Telecommunications is one of the most lucrative businesses across the world. It is in this sector where the expression ‘time is money’ really counts as one pays for every second or minute they use their phone. There is no discussion: You pay, you talk. You do not have credit, you do not talk!
In an apparent bid to retain customers and woo new ones, almost all the network operators in the telecommunications industry are all the time engaged in one consumer promotion or another. To a greater extent, it would appear some operators are so obsessed with promotions to grow their subscriber base at the expense of providing quality service. The end result has been network congestion and high rate of dropped calls (mafoni omangoduka munthu asanathe kulankhula ngakhale muli ma units).
Personally, I have no problems with businesses maximising profits as long as they play by the rules and fair in every sense of the word.
Honesty is one of the marks of a good personality. In the same way, I would expect the corporate citizens that are companies such as phone network operators to be honest in dealing with their customers.
Once again, I will refer to one of the Lions Code of Ethics which states: “To remember that in building up my business, it is not necessary to tear down another’s; to be loyal to my clients or customers and true to myself.” I thought this code should apply in various endeavours of our daily lives. I feel the code promotes fair trading and competition, especially where it says: “To be loyal to my clients or customers and true to myself.”
But, is it fair trading when a network operator exorbitantly charges subscribers simply for opting out of a scheme created by itself? The other day, I complained, on behalf of some subscribers, the lack of seriousness by some operators as reflected through the “unsolicited” text messages they flood our handsets just because they have the privilege to have/know our phone numbers by virtue of being service providers.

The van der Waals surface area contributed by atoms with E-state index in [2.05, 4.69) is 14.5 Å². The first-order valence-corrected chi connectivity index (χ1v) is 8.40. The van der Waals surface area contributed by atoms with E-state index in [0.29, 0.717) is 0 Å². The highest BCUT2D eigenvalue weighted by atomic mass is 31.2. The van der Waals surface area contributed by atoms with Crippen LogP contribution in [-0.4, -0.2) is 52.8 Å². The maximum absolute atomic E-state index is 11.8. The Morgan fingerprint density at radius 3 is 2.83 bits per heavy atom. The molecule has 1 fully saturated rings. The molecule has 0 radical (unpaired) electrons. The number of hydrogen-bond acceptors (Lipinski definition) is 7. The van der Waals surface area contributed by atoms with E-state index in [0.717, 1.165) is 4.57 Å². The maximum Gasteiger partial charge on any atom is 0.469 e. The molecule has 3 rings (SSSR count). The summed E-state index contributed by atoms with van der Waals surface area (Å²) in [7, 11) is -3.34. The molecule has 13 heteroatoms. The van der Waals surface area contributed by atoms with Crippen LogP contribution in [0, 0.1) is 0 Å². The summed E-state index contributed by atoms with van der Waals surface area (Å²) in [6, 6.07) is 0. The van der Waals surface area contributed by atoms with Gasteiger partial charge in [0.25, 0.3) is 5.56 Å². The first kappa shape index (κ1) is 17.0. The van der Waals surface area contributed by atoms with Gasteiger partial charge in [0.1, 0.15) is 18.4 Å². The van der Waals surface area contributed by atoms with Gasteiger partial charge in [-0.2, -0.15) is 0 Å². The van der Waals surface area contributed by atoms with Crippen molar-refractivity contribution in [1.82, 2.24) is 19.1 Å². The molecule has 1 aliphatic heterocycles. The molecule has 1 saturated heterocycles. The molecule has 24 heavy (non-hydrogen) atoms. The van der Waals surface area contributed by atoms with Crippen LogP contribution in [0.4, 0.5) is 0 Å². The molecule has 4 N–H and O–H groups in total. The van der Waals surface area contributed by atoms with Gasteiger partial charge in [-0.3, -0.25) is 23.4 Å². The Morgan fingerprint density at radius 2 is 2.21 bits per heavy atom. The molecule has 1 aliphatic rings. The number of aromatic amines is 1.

I maintain that the fact that operators have our phone numbers should not be a warrant for them to torture us through bombarding our phones with “unsolicited” texts. Some operators attempted to give subscribers a choice to deactivate the intrusive SMSs, but this has been short-lived as the texts resurface faster than they disappear.
Recently, one of the network operators sent out chain messages to its subscribers, urging them to “join millions of Christians to pray and receive prayer guidelines and messages” from some pastor via SMS. The operator gave the subscribers the option to STOP receiving such messages by sending ‘STOP’ via text to the given number. Many subscribers I know sent STOP messages for which they were charged K30 each.
The same rate prevailed if one chose to SUBSCRIBE.
Now, imagine that this subscriber has two million subscribers and, for argument’s sake, all of them either subscribed or decided to stop receiving the “unsolicited” messages, the operator would make a cool K60 million from poor unsuspecting subscribers!
It is my prayer that the Malawi Communications Regulatory Authority (Macra), the regulator of the network operators, is watching and will save customers from these exploitative tendencies by some operators. For fairness and transparency’s sake, I would expect the operators to tell customers the cost of whatever promotions they are sending them via SMSs so that consumers make informed decisions on whether to join. Time is money.
Happy Valentine’s Day.